Supt. Deasy told by state agency LAUSD failure to inform on Miramonte teacher posed potential risk to student safety
By Tami Abdollah | KPCC pass/fail http://bit.ly/wcNmjY
AFP/AFP/Getty Images -- Los Angeles schools Supt. John Deasy speaks during a press conference at South Region High School #2 in Los Angeles, California February 6, 2012. Deasy earlier informed parents at a community meeting that the district is replacing the entire staff of Miramonte Elementary School after the arrests of two teachers on lewd conduct charges.
Feb. 16, 2012 :: The California Commission on Teacher Credentialing wrote Superintendent John Deasy a letter dated Wednesday informing him that the district was posing a "potential risk to student safety" by not filing timely reports required by state regulation when a teacher's employment status changes.
In the case of former Miramonte Elementary School teacher Mark Berndt, accused of spoon-feeding his semen to children, the district did not file paperwork with the commission until nearly a year after it moved to dismiss Berndt.
Nanette Rufo, the commission's director and general counsel, cites the California code of regulations in the letter, which warns Deasy that "failure to make a report required under this section constitutes unprofessional conduct. The Committee may investigate any superintendent who holds a credential who fails to file reports required by this section. (Emphasis added)."
Deasy, who holds a "clear administrative services credential," could not be reached for comment Thursday. District spokesman Thomas Waldman said he is in Sacramento all day testifying on the budget. Waldman could not confirm receipt of the letter.
According to the regulation, the superintendent must report the change in employment status no later than 30 days after the status changes when it is a result of alleged misconduct or an allegation of misconduct is pending.
From the letter, which is subject-lined "Re: Superintendent's Mandatory Reporting Requirement":
"In one recent case we have no record of a report related to the teacher after the final settlement was reached and were only notified that the teacher was charged with multiple counts of lewd acts upon children more than six months after final settlement was reached by your District with the credential holder. Although the Commission is aware that errors can occur, please be aware of the potential for harm to students by not meeting your mandatory requirement to report information to the Commission when credential holders separate while charges of misconduct are pending."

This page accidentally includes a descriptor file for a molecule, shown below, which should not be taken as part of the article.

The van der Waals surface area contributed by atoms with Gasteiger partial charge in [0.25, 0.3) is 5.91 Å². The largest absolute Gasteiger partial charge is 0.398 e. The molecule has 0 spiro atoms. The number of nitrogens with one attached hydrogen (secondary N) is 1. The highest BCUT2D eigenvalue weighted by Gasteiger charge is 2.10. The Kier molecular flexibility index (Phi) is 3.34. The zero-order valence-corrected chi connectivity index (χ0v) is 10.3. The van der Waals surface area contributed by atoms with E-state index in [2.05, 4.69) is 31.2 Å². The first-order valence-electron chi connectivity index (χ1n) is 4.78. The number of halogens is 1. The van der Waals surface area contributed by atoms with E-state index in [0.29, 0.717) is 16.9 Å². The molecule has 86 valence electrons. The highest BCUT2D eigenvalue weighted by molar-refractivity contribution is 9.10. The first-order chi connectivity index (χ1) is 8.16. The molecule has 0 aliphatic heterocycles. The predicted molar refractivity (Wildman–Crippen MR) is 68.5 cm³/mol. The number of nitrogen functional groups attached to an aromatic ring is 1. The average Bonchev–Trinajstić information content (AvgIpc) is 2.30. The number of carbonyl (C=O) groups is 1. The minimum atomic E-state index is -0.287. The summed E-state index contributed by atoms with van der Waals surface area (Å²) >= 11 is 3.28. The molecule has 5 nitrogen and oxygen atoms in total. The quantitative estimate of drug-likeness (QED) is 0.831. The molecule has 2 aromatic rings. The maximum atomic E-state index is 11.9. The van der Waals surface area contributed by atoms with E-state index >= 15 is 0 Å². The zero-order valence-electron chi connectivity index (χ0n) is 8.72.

Miramonte abuse scandal: LAUSD failed to notify California credentialing commission of accused teacher's suspension
By Tami Abdollah | KPCC Pass/Fail |http://bit.ly/wcNmjY
L.A. Sheriff's Department
Feb. 16, 2012 :: The Los Angeles Unified School District violated state law by waiting nearly a year to inform the agency that oversees teacher credentials that it had moved to dismiss former Miramonte Elementary School teacher Mark Berndt accused of spoon-feeding his semen to children.
The state's Commission on Teacher Credentialing suspended Berndt's credential on Jan. 31, the same day he was arrested and charged with 23 counts of lewd conduct on children. But according to the state code of regulations and the education code, the LAUSD should have informed the credentialing commission of Berndt's February 2011 suspension without pay by mid-March of 2011.
The district paid Berndt a $40,000 settlement in June to ensure, it says, that he would no longer work for LAUSD and resign. But with his credential intact, Berndt could have legally obtained employment as a teacher at another district up until January 31.
"We did not, during the course of the investigation inform the CTC about Berndt," said district spokesman Thomas Waldman. "We contacted the Sheriff's Department over the course of the year on 15 occasions to check on the status of the investigation and our ability to move forward. We were told they were conducting an investigation, that we were to refrain from taking any actions that could jeopardize the completion of the investigation, so that was interpreted on our end as not informing the commission regarding Mr. Berndt's status."